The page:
History can come alive in classrooms around the country under a new project that enables students to access a trove of old data that can help them discover their own places in the broad sweep of the American story.
The for-profit online family history company, Ancestry.com, has opened its collection of historical documents to schools for free, drawing on help from the University of North Carolina at Chapel Hill to guide teachers in using them in their classrooms.
The idea behind the project, which was officially unveiled last month, is to help students look at historical documents, analyze them and put them in context, said Cheryl Mason Bolick, who helped lead the effort as a faculty supervisor of LEARN NC, the outreach arm of the UNC School of Education.
Ancestry.com turned to LEARN NC because it had the resources but not the expertise in how to use them in schools.
“Now, because the documents are online and free through Ancestry, the kids are really able to do the work that used to be reserved for those who had the means to travel to archives and libraries and museums,” Bolick said.
Teachers in elementary, middle and high schools apply through an Ancestry.com website for access to its material, which under the program will be granted only to computers used in schools.
“Teachers were really excited about this,” said Brock Bierman, who directs the company’s work with schools. “If we train students to have a better understanding of their roles and responsibilities and the shoulders they’re standing on, it will make a significant difference as they get older.”
Bierman said Ancestry President and CEO Tim Sullivan had a strong commitment to putting the company’s materials in the hands of students.
“We believe that experiencing history firsthand through personal connections is the key to learning,” Sullivan wrote in a recent company newsletter.
The project began with a meeting in January with 10 North Carolina teachers and educators, as well as faculty and staff from the university, about ways to use the resources available in Ancestry’s databases. Its websites contain U.S. census records from 1790 to 1940, plus immigration and military records, and old newspapers.
The teachers then developed lessons using the materials, tested them in their classrooms and wrote about them in a book, “ Family History in the Classroom,” which is available online and as an Apple iBook. The resource guide was unveiled Nov. 20 in Boston for the annual conference of the National Council for the Social Studies.
One of the 10 teachers was Jeff Nesbitt, who used the historical records in his eighth-grade history class at Davis Drive Middle School in Cary, N.C., to help students look at the presidency of Abraham Lincoln, the Depression, the civil rights movement and their own families’ immigration stories.
In his chapter, Nesbitt wrote about how the project took advantage of students’ natural curiosity about themselves. Along the way, they learned research skills and were able to draw connections between their families and historical events.
The project fits well with the Common Core State Standards, which call for students to be able to read and interpret historical sources and to draw conclusions based on evidence, Bolick and her collaborators wrote in the guide.
Kristen Ziller, a media specialist at Durant Road Middle School in Raleigh, collaborated with social studies teacher Laura Richardson last year in a class of 26 students. All of them researched their family backgrounds. They also looked at the family of Neil Armstrong, the first man to walk on the moon, through census records and looked at newspaper articles about his 1969 moon landing.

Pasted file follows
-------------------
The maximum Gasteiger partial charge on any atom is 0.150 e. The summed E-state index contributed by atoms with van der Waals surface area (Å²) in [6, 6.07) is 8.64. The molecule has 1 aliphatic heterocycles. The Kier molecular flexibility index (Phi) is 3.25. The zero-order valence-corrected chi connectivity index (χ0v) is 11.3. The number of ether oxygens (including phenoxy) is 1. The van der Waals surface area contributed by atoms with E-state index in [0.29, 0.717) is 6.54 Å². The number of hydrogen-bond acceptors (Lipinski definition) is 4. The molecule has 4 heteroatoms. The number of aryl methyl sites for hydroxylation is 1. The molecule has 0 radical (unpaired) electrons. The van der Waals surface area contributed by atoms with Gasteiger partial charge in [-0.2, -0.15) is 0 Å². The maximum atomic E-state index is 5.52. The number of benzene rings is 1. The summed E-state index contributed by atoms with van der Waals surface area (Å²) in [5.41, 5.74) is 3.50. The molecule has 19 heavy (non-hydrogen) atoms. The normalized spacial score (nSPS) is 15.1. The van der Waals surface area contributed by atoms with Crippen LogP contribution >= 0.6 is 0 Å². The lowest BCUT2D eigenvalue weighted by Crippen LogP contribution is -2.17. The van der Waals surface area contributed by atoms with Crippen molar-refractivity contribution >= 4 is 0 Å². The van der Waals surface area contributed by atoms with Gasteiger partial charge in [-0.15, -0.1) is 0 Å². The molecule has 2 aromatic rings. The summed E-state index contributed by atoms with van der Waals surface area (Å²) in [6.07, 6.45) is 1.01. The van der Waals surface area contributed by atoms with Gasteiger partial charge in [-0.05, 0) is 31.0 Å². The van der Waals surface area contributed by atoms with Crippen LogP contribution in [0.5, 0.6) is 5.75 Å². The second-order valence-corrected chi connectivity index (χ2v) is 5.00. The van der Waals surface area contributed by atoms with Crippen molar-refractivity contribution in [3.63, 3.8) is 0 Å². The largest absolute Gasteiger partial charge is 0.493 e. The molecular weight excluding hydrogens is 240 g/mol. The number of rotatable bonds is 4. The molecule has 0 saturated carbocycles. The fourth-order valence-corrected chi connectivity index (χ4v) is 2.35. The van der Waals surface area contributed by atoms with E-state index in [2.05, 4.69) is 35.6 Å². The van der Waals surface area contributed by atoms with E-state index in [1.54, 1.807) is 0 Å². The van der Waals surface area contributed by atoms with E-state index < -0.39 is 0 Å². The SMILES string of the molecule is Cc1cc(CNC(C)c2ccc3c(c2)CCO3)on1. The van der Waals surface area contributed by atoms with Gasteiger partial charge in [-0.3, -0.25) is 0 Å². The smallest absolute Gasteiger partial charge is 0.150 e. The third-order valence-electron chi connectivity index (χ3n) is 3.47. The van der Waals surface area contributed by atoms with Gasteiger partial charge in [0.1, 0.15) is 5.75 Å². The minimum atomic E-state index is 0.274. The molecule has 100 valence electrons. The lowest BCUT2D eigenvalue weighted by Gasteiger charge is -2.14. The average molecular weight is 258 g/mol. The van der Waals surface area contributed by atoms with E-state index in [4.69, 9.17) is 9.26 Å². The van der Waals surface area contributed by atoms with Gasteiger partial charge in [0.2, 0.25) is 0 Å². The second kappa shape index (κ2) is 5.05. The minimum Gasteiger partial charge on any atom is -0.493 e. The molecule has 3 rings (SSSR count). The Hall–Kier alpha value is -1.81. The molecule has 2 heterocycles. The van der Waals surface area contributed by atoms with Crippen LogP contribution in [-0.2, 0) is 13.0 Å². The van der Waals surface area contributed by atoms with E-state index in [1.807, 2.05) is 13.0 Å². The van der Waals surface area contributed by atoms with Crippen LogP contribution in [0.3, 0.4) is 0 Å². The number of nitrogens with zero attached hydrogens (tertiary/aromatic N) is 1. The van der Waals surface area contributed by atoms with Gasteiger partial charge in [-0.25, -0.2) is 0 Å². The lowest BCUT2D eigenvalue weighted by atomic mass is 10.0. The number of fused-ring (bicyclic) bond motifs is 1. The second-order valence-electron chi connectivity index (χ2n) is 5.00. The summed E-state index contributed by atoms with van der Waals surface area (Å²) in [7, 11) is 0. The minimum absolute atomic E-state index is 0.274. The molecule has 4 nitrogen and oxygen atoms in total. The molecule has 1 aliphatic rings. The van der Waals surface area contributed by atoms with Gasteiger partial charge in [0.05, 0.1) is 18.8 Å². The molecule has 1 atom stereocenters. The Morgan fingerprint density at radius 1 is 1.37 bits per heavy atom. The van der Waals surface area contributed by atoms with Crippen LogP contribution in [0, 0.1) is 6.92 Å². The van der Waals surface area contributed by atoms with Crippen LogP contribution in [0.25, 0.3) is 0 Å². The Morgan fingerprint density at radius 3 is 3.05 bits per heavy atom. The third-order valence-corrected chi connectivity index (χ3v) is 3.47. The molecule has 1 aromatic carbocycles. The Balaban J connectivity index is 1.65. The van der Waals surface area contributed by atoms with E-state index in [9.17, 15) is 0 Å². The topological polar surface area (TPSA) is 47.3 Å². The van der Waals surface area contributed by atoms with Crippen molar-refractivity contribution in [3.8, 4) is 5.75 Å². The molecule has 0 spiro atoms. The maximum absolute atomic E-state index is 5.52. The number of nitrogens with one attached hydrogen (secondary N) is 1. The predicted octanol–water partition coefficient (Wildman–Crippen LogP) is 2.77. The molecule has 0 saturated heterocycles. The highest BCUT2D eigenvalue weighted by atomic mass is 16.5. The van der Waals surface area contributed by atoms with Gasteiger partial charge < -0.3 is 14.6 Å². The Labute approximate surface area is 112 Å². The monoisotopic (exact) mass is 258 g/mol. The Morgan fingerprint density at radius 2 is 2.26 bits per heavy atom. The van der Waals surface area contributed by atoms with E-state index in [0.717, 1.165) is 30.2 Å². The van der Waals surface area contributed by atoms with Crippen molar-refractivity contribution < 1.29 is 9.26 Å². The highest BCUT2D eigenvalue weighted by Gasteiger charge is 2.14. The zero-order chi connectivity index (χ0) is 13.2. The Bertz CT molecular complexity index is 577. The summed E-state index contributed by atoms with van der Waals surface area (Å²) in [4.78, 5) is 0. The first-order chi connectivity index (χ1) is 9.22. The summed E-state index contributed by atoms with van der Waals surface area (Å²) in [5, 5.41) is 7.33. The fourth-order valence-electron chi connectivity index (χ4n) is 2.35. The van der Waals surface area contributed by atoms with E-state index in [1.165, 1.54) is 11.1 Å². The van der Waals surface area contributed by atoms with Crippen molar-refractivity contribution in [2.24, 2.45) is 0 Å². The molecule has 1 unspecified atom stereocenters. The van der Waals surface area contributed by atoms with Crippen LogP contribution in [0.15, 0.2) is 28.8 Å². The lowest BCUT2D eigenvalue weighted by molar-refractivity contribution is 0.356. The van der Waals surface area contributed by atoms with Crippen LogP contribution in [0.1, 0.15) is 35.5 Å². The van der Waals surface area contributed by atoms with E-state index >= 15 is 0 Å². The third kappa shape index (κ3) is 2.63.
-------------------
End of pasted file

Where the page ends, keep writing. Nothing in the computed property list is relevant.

“This was the single best inquiry experience in my 10 years of being a media specialist,” Ziller said. “Our students love to talk abut themselves and focus on who they are. I’ve never seen students more motivated.”
Michael Williams, a teacher at Warren New Tech High School in Warrenton, N.C., had his students research an African-American family that had descended from Jacob Seward, who was born in Virginia in 1810 and lived as a slave. His descendants settled in Warrenton, a small community in Warren County, N.C.
The students divided into groups, some of whom used Ancestry data, including birth and census records, to find the occupations of members of the family. Others looked at newspapers from the era and military records for clues about historical events and personal experiences that had shaped the family.
Williams said he’d started the research himself and discovered a “myriad of stories” and “rich local history” that would add up to a good class project. Just two days before the students wrapped up the work with a presentation, he told them that the people they were studying were his own ancestors.
“I would recommend that all teachers allow themselves to become a subject in their classrooms,” he wrote. “My personal research was amplified when placed in the hands of 24 enthusiastic and invested learners.”
Ancestry.com also is working on partnerships with other groups, including one with The Journey Through Hallowed Ground, a nonprofit organization devoted to the history of the region between Gettysburg, Pa., and Charlottesville, Va. That project asks students to help research each of the 750,000 people killed in the Civil War.
Another partnership is with the National World War I Museum in Kansas City, Mo. Students can use the museum’s records to research relatives who may have served in the war. The museum invites them to contribute information they find about ancestors’ experiences in the war to help build up a database of World War I veterans.
Ancestry.com had a soft launch of the school program two months ago, and its records show that more than 445,000 students have had access to the materials so far.